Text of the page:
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Charcoal Toothpaste Advantages and disadvantages

Instagram has taken the marks from indie to superstar status, catapulting many to million dollar companies, but the platform also touts products that can do more harm than good. A popular trend that you will see in "grams" is the emergence of carbon toothpaste. Pictures and videos often depict people brushing their teeth, their grin covered by a black paste. It is equally disgusting and fascinating: they rinse, spit and reveal lighter, whiter teeth.

But do your teeth light up because they have only been covered in a black paste? Have the influencers you've seen marketing this product recently received professional teeth whitening? We consulted several cosmetic dentists to ask how effective charcoal is for tooth whitening and if it can actually be harmful in the long run.

The good news is that a majority of experts said that charcoal is safe to use. However, they have concerns about consistent use. Victoria Veytsman, DDS, who treats clients like Hailey Baldwin, says that she is not 100 percent on board with carbon toothpaste. "Maybe it's good for a face mask," she said. "Maybe it takes out the toxins, but with your teeth it is a little different because you can cause small microcracks. There you want to exfoliate your skin, you don't want to exfoliate your teeth. Your skin regenerates. Teeth don't."

Another reason to skip it? "Brushing the teeth with something dark is not meaningful, because your teeth are porous – they will only absorb color," says Veytsman.

While Veytsman has concerns about litter of charcoal, the dentist tells Dr. Jon Marashi sees it as an advantage. "Activated charcoal is a fun and effective, natural way to safely light teeth and helps prevent cavities and gum disease when properly formulated in toothpaste. They provide a gentle abrasion to lighten the teeth by lifting surface spots. They also remove the bacteria which forms plaques, causing tooth decay, unwanted staining and gum disease, "he said.

Dr. Michael Apa, DDS, founder of Apa Rosenthal Group and Apa Beauty, mimics Marashi's thoughts. "Charcoal-infused oral care products can be safe to use and effective in removing stains. The activated carbon acts as an absorbent which in turn draws stains out of the teeth and gives them a wider appearance," he said, even though he has a disclaimer. It is important to remember that carbon is not a substitute for fluoride or effective daily toothpaste that nourishes the teeth and makes them stronger over time, Apa says.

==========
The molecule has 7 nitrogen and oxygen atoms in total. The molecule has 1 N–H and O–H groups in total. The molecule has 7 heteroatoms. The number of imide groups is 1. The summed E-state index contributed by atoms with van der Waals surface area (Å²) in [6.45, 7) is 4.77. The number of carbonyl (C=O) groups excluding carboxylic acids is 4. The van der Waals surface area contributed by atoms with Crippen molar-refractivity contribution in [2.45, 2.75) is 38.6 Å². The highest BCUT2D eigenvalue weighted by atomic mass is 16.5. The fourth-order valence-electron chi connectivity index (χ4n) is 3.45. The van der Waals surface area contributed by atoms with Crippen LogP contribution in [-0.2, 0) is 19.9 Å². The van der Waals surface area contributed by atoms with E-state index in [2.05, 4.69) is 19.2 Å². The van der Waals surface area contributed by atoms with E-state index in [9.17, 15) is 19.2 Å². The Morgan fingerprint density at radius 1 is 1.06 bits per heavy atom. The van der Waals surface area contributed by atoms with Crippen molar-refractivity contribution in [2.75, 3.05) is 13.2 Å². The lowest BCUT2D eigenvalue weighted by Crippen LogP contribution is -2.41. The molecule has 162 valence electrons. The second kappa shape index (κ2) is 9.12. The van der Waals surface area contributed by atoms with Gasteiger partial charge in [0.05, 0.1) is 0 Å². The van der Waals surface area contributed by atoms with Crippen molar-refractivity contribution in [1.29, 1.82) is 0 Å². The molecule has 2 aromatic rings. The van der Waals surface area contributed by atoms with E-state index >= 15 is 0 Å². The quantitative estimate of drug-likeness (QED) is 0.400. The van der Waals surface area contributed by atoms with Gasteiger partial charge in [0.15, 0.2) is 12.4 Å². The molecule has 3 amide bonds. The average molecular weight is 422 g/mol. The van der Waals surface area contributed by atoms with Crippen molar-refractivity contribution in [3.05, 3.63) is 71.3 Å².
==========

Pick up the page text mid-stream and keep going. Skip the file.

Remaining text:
Charcoal toothpaste distinguishes that they are made with natural ingredients and often excludes fluoride, an ingredient that helps with plaque. For example, HiSmile, a popular Australian oral care brand on Instagram that delivers over 1.1 million followers and celebrity reports from Kardashians and Victoria's Secret Angel Romee Strijd, says on its website that it "uses Sodium Hydrocarbonate, Xylitol and Propolis along with natural ingredients such as Aloe Vera and Calcium Carbonate to kill or remove the build up of plaque in your teeth that cause staining and bad breath "instead of fluoride.

A representative of HiSmile said that the brand understands the scrubbing nature of coal. "Activated charcoal has an abrasive texture that can carry enamel on the tooth if it is not used properly," she said. "With this in mind, our night toothpaste contains only a small proportion of activated carbon, so no enamel can be damaged. We connect active carbon in our formula with both bentonite clay and calcium which helps to remineralize and strengthen the enamel on the teeth."

As said, Apa suggests switching your cream cream toothpaste every other day with a noncharcoal alternative containing fluoride and saying that most of these bleaching products tend to contain hydrogen peroxide. Dr. Kevin Sands, DDS, suggests looking for silica as an ingredient in these toothpastes and continuing with caution even though he mentions that they are generally safe to use and supports the use of them as well as charcoal-infused brushes. 19659002] "Charcoal-coated brushes increase the surface of each brush, which helps remove contaminants from the enamel," said Sands.

Bottom line? The wood school is abrasive but is usually safe enough to use on the teeth to remove surface stains and whites. However, if you care about your general oral health, make sure you replace your carbon products with a fluorine-containing product.

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